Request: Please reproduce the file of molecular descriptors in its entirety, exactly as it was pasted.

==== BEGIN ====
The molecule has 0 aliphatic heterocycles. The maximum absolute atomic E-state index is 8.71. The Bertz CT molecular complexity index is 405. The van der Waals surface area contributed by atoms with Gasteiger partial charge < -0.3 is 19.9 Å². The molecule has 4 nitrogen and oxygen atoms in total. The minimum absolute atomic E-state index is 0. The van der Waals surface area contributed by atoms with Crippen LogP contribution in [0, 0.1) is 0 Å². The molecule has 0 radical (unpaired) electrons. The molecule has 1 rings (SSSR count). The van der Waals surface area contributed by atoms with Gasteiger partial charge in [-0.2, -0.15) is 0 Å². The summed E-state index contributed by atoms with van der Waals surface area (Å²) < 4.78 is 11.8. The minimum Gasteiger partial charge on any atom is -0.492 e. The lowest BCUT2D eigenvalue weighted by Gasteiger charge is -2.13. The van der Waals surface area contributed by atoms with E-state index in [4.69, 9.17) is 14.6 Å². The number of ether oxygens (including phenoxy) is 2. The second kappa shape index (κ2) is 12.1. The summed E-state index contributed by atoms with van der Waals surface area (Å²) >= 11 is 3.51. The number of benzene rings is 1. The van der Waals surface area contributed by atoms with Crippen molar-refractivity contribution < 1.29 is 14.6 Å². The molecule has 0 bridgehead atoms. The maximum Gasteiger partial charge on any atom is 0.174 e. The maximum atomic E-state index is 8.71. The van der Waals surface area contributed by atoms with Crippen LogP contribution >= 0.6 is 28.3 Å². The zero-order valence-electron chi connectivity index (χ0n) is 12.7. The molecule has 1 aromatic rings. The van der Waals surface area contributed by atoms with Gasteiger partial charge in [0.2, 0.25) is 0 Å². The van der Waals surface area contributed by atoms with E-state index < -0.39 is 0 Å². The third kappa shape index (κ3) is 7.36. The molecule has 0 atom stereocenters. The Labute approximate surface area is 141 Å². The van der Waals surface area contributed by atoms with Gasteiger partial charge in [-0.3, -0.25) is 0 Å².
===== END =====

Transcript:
The molecule has 0 aliphatic heterocycles. The maximum absolute atomic E-state index is 8.71. The Bertz CT molecular complexity index is 405. The van der Waals surface area contributed by atoms with Gasteiger partial charge < -0.3 is 19.9 Å². The molecule has 4 nitrogen and oxygen atoms in total. The minimum absolute atomic E-state index is 0. The van der Waals surface area contributed by atoms with Crippen LogP contribution in [0, 0.1) is 0 Å². The molecule has 0 radical (unpaired) electrons. The molecule has 1 rings (SSSR count). The van der Waals surface area contributed by atoms with Gasteiger partial charge in [-0.2, -0.15) is 0 Å². The summed E-state index contributed by atoms with van der Waals surface area (Å²) < 4.78 is 11.8. The minimum Gasteiger partial charge on any atom is -0.492 e. The lowest BCUT2D eigenvalue weighted by Gasteiger charge is -2.13. The van der Waals surface area contributed by atoms with E-state index in [4.69, 9.17) is 14.6 Å². The number of ether oxygens (including phenoxy) is 2. The second kappa shape index (κ2) is 12.1. The summed E-state index contributed by atoms with van der Waals surface area (Å²) >= 11 is 3.51. The number of benzene rings is 1. The van der Waals surface area contributed by atoms with Crippen molar-refractivity contribution < 1.29 is 14.6 Å². The molecule has 0 bridgehead atoms. The maximum Gasteiger partial charge on any atom is 0.174 e. The maximum atomic E-state index is 8.71. The van der Waals surface area contributed by atoms with Crippen LogP contribution >= 0.6 is 28.3 Å². The zero-order valence-electron chi connectivity index (χ0n) is 12.7. The molecule has 1 aromatic rings. The van der Waals surface area contributed by atoms with Gasteiger partial charge in [0.2, 0.25) is 0 Å². The van der Waals surface area contributed by atoms with E-state index < -0.39 is 0 Å². The third kappa shape index (κ3) is 7.36. The molecule has 0 atom stereocenters. The Labute approximate surface area is 141 Å². The van der Waals surface area contributed by atoms with Gasteiger partial charge in [-0.3, -0.25) is 0 Å².